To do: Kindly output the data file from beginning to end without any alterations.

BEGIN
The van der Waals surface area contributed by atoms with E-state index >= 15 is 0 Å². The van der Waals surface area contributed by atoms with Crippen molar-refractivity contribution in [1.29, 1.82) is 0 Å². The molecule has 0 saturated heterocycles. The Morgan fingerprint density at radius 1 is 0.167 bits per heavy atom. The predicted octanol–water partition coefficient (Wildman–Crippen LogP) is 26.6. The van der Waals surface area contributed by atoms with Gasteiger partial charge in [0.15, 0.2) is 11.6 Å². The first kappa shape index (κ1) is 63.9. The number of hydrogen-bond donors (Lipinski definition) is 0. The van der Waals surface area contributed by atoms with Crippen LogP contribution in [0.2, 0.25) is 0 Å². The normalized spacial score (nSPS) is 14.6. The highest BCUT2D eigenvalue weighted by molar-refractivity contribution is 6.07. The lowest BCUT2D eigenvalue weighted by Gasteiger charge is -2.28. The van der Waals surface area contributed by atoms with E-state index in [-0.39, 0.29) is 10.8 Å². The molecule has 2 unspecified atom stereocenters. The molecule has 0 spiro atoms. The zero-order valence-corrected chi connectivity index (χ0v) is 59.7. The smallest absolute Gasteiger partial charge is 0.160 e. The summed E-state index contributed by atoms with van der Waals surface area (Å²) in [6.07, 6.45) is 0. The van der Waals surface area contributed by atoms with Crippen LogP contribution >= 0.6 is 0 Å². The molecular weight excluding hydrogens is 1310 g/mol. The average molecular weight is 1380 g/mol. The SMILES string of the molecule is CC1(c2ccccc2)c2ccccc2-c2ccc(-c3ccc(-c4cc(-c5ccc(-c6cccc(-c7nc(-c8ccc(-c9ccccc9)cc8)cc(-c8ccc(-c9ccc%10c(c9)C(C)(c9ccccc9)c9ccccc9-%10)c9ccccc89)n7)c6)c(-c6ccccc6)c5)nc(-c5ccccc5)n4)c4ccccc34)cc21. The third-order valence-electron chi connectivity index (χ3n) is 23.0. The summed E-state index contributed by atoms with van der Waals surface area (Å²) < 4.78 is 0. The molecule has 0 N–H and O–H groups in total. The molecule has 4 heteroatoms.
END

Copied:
The van der Waals surface area contributed by atoms with E-state index >= 15 is 0 Å². The van der Waals surface area contributed by atoms with Crippen molar-refractivity contribution in [1.29, 1.82) is 0 Å². The molecule has 0 saturated heterocycles. The Morgan fingerprint density at radius 1 is 0.167 bits per heavy atom. The predicted octanol–water partition coefficient (Wildman–Crippen LogP) is 26.6. The van der Waals surface area contributed by atoms with Gasteiger partial charge in [0.15, 0.2) is 11.6 Å². The first kappa shape index (κ1) is 63.9. The number of hydrogen-bond donors (Lipinski definition) is 0. The van der Waals surface area contributed by atoms with Crippen LogP contribution in [0.2, 0.25) is 0 Å². The normalized spacial score (nSPS) is 14.6. The highest BCUT2D eigenvalue weighted by molar-refractivity contribution is 6.07. The lowest BCUT2D eigenvalue weighted by Gasteiger charge is -2.28. The van der Waals surface area contributed by atoms with E-state index in [-0.39, 0.29) is 10.8 Å². The molecule has 2 unspecified atom stereocenters. The molecule has 0 spiro atoms. The zero-order valence-corrected chi connectivity index (χ0v) is 59.7. The smallest absolute Gasteiger partial charge is 0.160 e. The summed E-state index contributed by atoms with van der Waals surface area (Å²) in [6.07, 6.45) is 0. The van der Waals surface area contributed by atoms with Crippen LogP contribution >= 0.6 is 0 Å². The molecular weight excluding hydrogens is 1310 g/mol. The average molecular weight is 1380 g/mol. The SMILES string of the molecule is CC1(c2ccccc2)c2ccccc2-c2ccc(-c3ccc(-c4cc(-c5ccc(-c6cccc(-c7nc(-c8ccc(-c9ccccc9)cc8)cc(-c8ccc(-c9ccc%10c(c9)C(C)(c9ccccc9)c9ccccc9-%10)c9ccccc89)n7)c6)c(-c6ccccc6)c5)nc(-c5ccccc5)n4)c4ccccc34)cc21. The third-order valence-electron chi connectivity index (χ3n) is 23.0. The summed E-state index contributed by atoms with van der Waals surface area (Å²) < 4.78 is 0. The molecule has 0 N–H and O–H groups in total. The molecule has 4 heteroatoms.